The Maryland Bar Association has posted the answers to questions asked of the Judiciary here.

lawlibrary Legal Technology

Blockchain and Pamela Ortiz–The New Trends in State Courts 2018 is Out!

Have you ever experienced a sinking feeling when the word Blockchain  comes up in a news report or a conversation–unsure exactly what it is, let alone what implications it might have for you? There’s an refreshingly clear analogy for Blockchain in an article by Di Graski and Paul Embley titled “When Might Blockchain Appear in Your Court?” featured in the new issue of Trends in State Courts 2018.

“Before paper ledgers, medieval Europeans used tally sticks to record transactions by notching a piece of wood with marks to signify the amount of a transaction, and then splitting the wood lengthwise, with each party taking half. Neither party could change the value by adding more notches because corresponding notches would be missing from the other party’s stick. No central authority was required to validate the transaction because the uniqueness of the stick’s natural wood grain ensured that only the two original pieces would align perfectly when reunited,” say Graski and Embrey.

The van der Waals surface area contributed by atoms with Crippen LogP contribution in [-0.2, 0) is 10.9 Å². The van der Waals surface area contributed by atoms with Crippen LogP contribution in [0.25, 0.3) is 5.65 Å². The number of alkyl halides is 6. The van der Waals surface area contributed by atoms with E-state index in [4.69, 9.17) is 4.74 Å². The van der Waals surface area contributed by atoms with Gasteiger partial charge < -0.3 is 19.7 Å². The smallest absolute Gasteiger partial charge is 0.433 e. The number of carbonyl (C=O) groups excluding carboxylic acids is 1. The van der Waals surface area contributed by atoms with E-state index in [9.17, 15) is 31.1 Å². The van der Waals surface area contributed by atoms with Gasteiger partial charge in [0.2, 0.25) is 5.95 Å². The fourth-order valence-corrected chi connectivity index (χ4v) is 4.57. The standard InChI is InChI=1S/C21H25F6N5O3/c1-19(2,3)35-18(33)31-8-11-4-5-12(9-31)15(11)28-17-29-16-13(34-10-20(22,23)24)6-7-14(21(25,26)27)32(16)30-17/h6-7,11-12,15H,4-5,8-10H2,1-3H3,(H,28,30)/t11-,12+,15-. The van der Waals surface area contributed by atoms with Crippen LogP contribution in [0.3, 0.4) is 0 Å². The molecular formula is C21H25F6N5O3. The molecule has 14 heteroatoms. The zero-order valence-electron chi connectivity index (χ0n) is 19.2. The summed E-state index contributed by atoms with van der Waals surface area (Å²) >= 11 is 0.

Key here is the idea that the tally sticks require no central authority. The same goes for Blockchain which uses cryptography to achieve similar autonomy with no central data bank and no ledger-keeper. From this set-up emerge applications such as “smart contracts”, i.e. contracts which activate a remedy, such as a transfer of funds to the violated party, automatically in response to an embedded “If/Then” facility.

Hmn . . . On second thought, this explanation may not be as clear as I hoped. If that’s the case, please check out the Trends in State Courts 2018 in the periodicals section at the law library. Smart contracts are already on their way to a court near you.

Also . . .